If you work with spatial data, chances are you are familiar with
shapefile, a file format for viewing / editing spatial data.
Essentially, shapefile is just a tabular data like
csv, but it does thingamajig with
geometry data type, where any gis tools like
arcgis can understand right away. If you have a csv file with geometry column in
wkt format (something like
POLYGON ((30 10, 40 40, 20 40, 10 20, 30 10))), you'll have to specify which column is to be used for geometry.
If you want to store shapefile in data lake, it's best to store it as parquet or any format you normally use, since it's faster to read and filter. For comparison, parsing a 5GB+ shapefile and filter takes longer than reading a gzipped json, filter, and export to shapefile.
Normally I would use
geopandas to read spatial data and convert it to pandas dataframe, then send it to spark. But since the shapefile is very large, it takes forever to read in geopandas. This tells me that there is a parsing bottleneck going on. And geopandas can't read shapefile with multiple geometry types (this shouldn't happen, but sometimes during editing, clipping this here and there can cause invalid geometry).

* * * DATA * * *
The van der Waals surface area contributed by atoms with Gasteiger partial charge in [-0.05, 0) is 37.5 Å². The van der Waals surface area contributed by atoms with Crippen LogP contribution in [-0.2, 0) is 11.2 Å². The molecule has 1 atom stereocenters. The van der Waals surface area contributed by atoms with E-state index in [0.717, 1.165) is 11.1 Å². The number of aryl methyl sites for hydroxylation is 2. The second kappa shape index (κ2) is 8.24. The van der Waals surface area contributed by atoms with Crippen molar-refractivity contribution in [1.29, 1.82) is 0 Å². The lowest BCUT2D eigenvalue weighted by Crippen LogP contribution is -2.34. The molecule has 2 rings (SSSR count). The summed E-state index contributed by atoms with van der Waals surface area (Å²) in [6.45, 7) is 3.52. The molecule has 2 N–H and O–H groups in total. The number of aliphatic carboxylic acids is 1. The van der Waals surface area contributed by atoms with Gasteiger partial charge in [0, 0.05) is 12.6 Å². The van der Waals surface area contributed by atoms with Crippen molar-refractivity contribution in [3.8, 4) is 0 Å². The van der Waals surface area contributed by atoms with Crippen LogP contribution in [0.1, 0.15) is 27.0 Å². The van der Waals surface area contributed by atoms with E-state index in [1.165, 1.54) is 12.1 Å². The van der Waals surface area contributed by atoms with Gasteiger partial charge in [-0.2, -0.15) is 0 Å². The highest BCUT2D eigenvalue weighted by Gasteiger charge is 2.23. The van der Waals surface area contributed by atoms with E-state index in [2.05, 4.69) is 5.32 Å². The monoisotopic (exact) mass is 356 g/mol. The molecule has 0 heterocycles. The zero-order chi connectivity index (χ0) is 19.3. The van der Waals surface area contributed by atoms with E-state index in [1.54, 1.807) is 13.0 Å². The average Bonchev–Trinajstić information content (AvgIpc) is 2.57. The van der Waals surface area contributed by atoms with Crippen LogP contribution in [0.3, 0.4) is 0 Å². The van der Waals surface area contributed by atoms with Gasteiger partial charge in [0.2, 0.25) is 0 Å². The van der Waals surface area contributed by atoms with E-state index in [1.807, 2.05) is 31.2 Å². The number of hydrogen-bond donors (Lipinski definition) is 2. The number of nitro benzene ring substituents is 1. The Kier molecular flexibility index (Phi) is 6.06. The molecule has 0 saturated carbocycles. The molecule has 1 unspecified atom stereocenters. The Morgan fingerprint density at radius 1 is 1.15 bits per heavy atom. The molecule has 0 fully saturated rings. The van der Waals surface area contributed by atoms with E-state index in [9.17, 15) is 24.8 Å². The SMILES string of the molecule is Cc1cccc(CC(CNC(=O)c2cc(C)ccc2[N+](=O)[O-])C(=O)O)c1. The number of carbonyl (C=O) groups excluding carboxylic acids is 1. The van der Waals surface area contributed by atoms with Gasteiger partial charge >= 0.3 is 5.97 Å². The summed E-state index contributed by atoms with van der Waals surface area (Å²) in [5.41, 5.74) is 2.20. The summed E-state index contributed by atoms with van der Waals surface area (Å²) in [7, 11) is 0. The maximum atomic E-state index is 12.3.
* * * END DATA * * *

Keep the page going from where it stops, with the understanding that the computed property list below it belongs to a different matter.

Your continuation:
Qgis has a tool to fix invalid geometries, so I tried exporting shapefile to csv, but qgis went OOM. But both qgis and geopandas use
gdal for backend, and it has a CLI interface, so I look up how to export shapefile to tsv (
tab as a seperator makes it faster to parse since it rarely occurs).
Now things work perfectly. As a bonus, gdal also skip invalid geometries by default (unlike in geopandas where it will throw an error and there's no way to ignore it and tell the parser to keep going).
At this point I have a nice tsv file, and reading & archiving via spark is now a breeze. Yay!
- If it takes too long to read, maybe it's a parsing bottleneck. Find a way to convert it to another format so it's eaiser to parse.
- Sometimes your initial tools of choice might have some quirks. In most cases there will be similar tools out there that can workaround the issues. (In this case, use gdal to convert to csv in lieu of geopandas because gpd can't work with invalid geometries & takes longer to read compared to feeding spark a straight csv/tsv).